This majestic figure of the bodhisattva Avalokitesvara from the Jingyatang collection stands out because of its fine, even facial features and the attention paid to its elegant, decoratively stylized crown and garment with loose scarves and knotted ribbons. The low-relief carving style and almost complete disregard for the shape of the body under the garments is characteristic of the Northern Qi period. Although many features were introduced to Buddhist stone carving in the preceding Northern and Eastern Wei (534-550) periods, stylistic variants would naturally have been introduced by locally working sculptors. 

Although the present figure fits neatly into the sculptural tradition of the mid-6th century, close comparisons are hard to find. The depiction of the long scarves hanging down in two loose overlapping loops in front of the figure’s knees is particularly unusual. Although bodhisattvas of this period tend to be similarly dressed, the two scarves are mostly crossed near the waist and inserted through a ring-shaped disc. 

Matsubara, who published this bodhisattva figure in his ground-breaking study of Buddhist sculpture in 1966, compares the style to that of a stele with a seated Avalokitesvara figure of the Northern Qi period from Jincheng in Shanxi province, about a hundred miles north of Longmen and Gongxian, see Matsubara Saburō, Chūgoku Bukkyō hokiza shi kenkyū/Chinese Buddhist Sculpture: A Study Based on Bronze and Stone Statues Other Than Works from Cave Temples, Tokyo, 1966, p. 272, fig. 245. 

In its overall shallow relief treatment of the body, with only the hands protruding in higher relief, this figure shows similarities to many bodhisattvas that flank Buddhas at Gongxian, which are depicted with similarly parted hair, rudimentarily indicated under similar crowns decorated with lotus petals and circular jewel-like discs, with a similar mandorla behind the head, and dressed in similar garments, although they differ considerably in detail. Compare, for example, a Northern Wei Bodhisattva figure from the north wall of cave 1 of the Gongxian cave complex, whose garment is draped around the lower legs in more complex folds and whose scarves are crossed through a disc, illustrated in Gongxian shikusi [Cave temples of Gongxian], Beijing, 1963, pl. 69; in Zhongguo shiku. Gongxian shikusi [Chinese caves. Gongxian cave temples], Beijing, 1989, pl. 69 (fig. 1), and p. 209, figs 13-1 to 13-5, where it is compared with related figures from other walls in cave 1 and from other caves; and in Gongxian shiku [Cave temples of Gongxian], Beijing, 2005, p. 24, fig. 36, and p. 33, fig. 55.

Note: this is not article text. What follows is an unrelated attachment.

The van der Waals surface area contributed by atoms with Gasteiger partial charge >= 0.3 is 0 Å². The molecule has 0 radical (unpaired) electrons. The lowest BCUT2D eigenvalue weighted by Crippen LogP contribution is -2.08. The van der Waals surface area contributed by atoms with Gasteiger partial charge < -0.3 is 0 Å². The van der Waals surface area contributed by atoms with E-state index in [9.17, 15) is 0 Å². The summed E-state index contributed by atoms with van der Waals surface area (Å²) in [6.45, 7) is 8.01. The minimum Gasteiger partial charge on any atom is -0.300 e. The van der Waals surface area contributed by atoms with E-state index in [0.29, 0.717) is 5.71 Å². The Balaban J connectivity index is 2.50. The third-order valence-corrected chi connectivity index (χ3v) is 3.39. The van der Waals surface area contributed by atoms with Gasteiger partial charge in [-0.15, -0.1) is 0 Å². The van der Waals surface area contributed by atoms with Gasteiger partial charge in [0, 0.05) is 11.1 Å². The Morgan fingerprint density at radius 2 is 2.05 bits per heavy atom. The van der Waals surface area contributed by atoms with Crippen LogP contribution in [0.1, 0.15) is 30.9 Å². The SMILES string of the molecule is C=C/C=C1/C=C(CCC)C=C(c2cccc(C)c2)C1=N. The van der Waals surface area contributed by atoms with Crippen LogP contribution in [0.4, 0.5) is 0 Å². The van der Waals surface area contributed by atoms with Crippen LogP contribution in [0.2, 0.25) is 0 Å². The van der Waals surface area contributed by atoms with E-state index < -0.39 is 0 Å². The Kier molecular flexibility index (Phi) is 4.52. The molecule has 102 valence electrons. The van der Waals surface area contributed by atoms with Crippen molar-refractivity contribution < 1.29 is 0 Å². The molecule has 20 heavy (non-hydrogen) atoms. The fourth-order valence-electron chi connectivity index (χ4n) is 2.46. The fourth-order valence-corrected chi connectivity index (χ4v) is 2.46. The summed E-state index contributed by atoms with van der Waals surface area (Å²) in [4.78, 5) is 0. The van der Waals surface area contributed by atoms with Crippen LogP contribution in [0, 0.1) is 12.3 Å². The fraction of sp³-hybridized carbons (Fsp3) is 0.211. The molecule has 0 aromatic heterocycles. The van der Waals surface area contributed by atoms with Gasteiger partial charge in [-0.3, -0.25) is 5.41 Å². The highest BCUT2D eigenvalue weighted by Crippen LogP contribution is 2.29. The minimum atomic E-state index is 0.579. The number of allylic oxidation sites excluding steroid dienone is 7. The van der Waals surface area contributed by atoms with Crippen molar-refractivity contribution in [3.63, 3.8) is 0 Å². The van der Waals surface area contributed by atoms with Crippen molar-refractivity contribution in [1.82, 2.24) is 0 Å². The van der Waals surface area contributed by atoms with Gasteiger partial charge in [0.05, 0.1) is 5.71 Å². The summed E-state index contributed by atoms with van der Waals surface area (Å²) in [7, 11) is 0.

Related bodhisattva figures, with similar crowns and garments, but also with more stylized garment folds, can also be seen at the Longmen caves, for example, on the north wall of the Putai cave, which dates from the Northern Wei period, see Longmen shiku [Longmen caves], Beijing, 1980, pl. 105. 

The sharply delineated features of the face with its narrow, almond-shaped eyes are reminiscent of the large seated Eastern Wei bodhisattva figure in the Museum of Fine Arts, Boston, illustrated in Osvald Sirén, Chinese Sculpture from the Fifth to the Fourteenth Century, London, 1925 (reprint Bangkok, 1998), pl. 112 and in Matsubara Saburō, Chūgoku Bukkyō chōkoku shiron [Historical survey of Chinese Buddhist sculpture], Tokyo, 1995, vol. 1, pl. 243; other Eastern Wei steles showing bodhisattvas with related treatment of the garments and crown are published ibid., pls 242, 281b, 282b, 284; and a related free-standing Avalokitesvara figure of the Eastern Wei period, but with more stylized garment folds, in the Tokyo National Museum, is illustrated in Matsubara, op.cit., 1966, pl. 111b.